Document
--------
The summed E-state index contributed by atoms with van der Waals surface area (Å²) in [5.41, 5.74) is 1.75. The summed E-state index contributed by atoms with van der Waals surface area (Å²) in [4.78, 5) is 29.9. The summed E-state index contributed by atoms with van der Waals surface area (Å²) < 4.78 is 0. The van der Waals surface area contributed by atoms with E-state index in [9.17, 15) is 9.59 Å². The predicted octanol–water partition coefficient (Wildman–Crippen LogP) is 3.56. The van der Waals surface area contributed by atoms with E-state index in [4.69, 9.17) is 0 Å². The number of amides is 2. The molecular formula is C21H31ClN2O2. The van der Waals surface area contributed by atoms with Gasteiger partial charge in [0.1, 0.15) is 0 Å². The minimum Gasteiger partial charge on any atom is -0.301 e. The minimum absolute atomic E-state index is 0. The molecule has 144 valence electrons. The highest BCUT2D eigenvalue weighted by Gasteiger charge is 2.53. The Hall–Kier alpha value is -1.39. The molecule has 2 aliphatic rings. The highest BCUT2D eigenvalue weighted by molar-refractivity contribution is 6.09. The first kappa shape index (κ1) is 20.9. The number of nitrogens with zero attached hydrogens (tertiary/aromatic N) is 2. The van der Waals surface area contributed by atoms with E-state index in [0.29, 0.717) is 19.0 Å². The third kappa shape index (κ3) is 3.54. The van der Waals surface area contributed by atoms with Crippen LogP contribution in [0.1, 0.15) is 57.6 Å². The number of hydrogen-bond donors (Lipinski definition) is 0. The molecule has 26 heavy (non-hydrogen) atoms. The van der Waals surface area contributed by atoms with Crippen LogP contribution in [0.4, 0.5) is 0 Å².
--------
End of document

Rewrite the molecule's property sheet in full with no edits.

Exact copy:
The summed E-state index contributed by atoms with van der Waals surface area (Å²) in [5.41, 5.74) is 1.75. The summed E-state index contributed by atoms with van der Waals surface area (Å²) in [4.78, 5) is 29.9. The summed E-state index contributed by atoms with van der Waals surface area (Å²) < 4.78 is 0. The van der Waals surface area contributed by atoms with E-state index in [9.17, 15) is 9.59 Å². The predicted octanol–water partition coefficient (Wildman–Crippen LogP) is 3.56. The van der Waals surface area contributed by atoms with E-state index in [4.69, 9.17) is 0 Å². The number of amides is 2. The molecular formula is C21H31ClN2O2. The van der Waals surface area contributed by atoms with Gasteiger partial charge in [0.1, 0.15) is 0 Å². The minimum Gasteiger partial charge on any atom is -0.301 e. The minimum absolute atomic E-state index is 0. The molecule has 144 valence electrons. The highest BCUT2D eigenvalue weighted by Gasteiger charge is 2.53. The Hall–Kier alpha value is -1.39. The molecule has 2 aliphatic rings. The highest BCUT2D eigenvalue weighted by molar-refractivity contribution is 6.09. The first kappa shape index (κ1) is 20.9. The number of nitrogens with zero attached hydrogens (tertiary/aromatic N) is 2. The van der Waals surface area contributed by atoms with E-state index in [0.29, 0.717) is 19.0 Å². The third kappa shape index (κ3) is 3.54. The van der Waals surface area contributed by atoms with Crippen LogP contribution in [0.1, 0.15) is 57.6 Å². The number of hydrogen-bond donors (Lipinski definition) is 0. The molecule has 26 heavy (non-hydrogen) atoms. The van der Waals surface area contributed by atoms with Crippen LogP contribution in [0.4, 0.5) is 0 Å².